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Old Mar 15, 2005, 7:36 AM   #5
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Image stabilized cameras are useful for handheld telephoto shots. As you zoomany smallamount ofhand movement is magnified and, unless you have a fast shutter speed, you are going to see the effects in the final shot.

What did people do before IS cameras?

They used a camera support like a tripod or a monopod or even a beanbag. Even now, a camera that does not have built-in IS can benefit just as much from using a tripod. But, people are lazy and don't want to carry the extra equipment around...and a good tripod can be heavy. However, I have had excellent results from using a small pocket tripod and my camera's self timer feature. This guarantees a stable base and the self timer eliminates any vibration from pressing the shutter button.

IS can gain you a few extra stops of handholding ability, but it doesn't guarantee a great shot.

This shot was done with the equivalent of 1000mm and used a simple monopod as a support. It was necessary to track the moving aircraft as they passed and eliminate camera shake. My shutter speed was almost fast enough to stop the propellors.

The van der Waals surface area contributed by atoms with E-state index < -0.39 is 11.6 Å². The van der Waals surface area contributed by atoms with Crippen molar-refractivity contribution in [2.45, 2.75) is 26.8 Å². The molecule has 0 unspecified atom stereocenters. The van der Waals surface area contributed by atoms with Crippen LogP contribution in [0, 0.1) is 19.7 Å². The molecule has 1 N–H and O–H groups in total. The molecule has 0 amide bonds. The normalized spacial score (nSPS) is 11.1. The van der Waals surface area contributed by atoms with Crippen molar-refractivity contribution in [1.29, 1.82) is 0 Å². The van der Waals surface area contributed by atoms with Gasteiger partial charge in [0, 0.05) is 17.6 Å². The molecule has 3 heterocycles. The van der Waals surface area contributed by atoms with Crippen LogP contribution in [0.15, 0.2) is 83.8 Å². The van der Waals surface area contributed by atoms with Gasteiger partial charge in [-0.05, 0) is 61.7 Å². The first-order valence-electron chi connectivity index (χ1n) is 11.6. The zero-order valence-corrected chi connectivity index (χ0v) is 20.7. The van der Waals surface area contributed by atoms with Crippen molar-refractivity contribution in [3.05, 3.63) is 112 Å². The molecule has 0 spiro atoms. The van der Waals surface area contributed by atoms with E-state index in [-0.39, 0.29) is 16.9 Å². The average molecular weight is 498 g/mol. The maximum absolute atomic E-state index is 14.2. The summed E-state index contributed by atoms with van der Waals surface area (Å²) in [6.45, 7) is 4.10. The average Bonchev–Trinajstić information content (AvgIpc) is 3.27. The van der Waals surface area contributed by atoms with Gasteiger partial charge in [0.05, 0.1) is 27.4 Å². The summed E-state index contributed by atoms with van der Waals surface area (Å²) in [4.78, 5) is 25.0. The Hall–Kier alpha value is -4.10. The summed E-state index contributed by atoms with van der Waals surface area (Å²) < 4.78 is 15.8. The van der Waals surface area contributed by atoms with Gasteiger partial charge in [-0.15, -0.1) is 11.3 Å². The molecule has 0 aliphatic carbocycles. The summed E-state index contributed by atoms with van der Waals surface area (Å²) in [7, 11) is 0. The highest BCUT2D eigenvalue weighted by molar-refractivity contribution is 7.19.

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Old Mar 15, 2005, 10:43 AM   #6
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i have had no issues with image quality at all with the M410r.... see the kyocera forum on here for a few examples... we are all happy.

as far as image stabilisation goes i havent found it necessary at all.... i can get full zoom shots in dull conditions and the camera is still banging away with shutter speeds of 1/700 sec. in difficult conditions i use the continuous shot mode... and burst it for as long as required... i have very shakey hands, but with continuous mode at least 1 shot is in focus and without blur! a bit hit and miss but it gets you round it. bear in mind it shoots 3.3fps continuously... or 2 fps with cont auto focus until the card is full!.